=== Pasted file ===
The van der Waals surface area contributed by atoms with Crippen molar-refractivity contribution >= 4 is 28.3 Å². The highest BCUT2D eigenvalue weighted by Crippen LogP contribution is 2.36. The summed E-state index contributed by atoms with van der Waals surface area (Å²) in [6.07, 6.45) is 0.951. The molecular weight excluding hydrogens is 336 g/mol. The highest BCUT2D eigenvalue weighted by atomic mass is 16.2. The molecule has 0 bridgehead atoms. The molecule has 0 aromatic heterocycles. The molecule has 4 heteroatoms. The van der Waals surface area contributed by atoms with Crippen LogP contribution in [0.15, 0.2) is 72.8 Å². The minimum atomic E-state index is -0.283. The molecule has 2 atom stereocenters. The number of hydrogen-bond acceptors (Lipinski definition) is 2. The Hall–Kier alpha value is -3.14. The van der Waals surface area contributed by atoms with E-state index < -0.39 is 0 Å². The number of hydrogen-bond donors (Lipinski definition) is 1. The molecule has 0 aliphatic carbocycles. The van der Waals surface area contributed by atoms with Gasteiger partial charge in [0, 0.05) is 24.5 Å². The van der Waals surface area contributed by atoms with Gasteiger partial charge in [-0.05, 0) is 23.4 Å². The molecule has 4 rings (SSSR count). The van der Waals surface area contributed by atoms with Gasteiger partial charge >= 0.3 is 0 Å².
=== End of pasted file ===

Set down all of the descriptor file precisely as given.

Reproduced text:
The van der Waals surface area contributed by atoms with Crippen molar-refractivity contribution >= 4 is 28.3 Å². The highest BCUT2D eigenvalue weighted by Crippen LogP contribution is 2.36. The summed E-state index contributed by atoms with van der Waals surface area (Å²) in [6.07, 6.45) is 0.951. The molecular weight excluding hydrogens is 336 g/mol. The highest BCUT2D eigenvalue weighted by atomic mass is 16.2. The molecule has 0 bridgehead atoms. The molecule has 0 aromatic heterocycles. The molecule has 4 heteroatoms. The van der Waals surface area contributed by atoms with Crippen LogP contribution in [0.15, 0.2) is 72.8 Å². The minimum atomic E-state index is -0.283. The molecule has 2 atom stereocenters. The number of hydrogen-bond acceptors (Lipinski definition) is 2. The Hall–Kier alpha value is -3.14. The van der Waals surface area contributed by atoms with E-state index < -0.39 is 0 Å². The number of hydrogen-bond donors (Lipinski definition) is 1. The molecule has 0 aliphatic carbocycles. The van der Waals surface area contributed by atoms with Gasteiger partial charge in [0, 0.05) is 24.5 Å². The van der Waals surface area contributed by atoms with Gasteiger partial charge in [-0.05, 0) is 23.4 Å². The molecule has 4 rings (SSSR count). The van der Waals surface area contributed by atoms with Gasteiger partial charge >= 0.3 is 0 Å².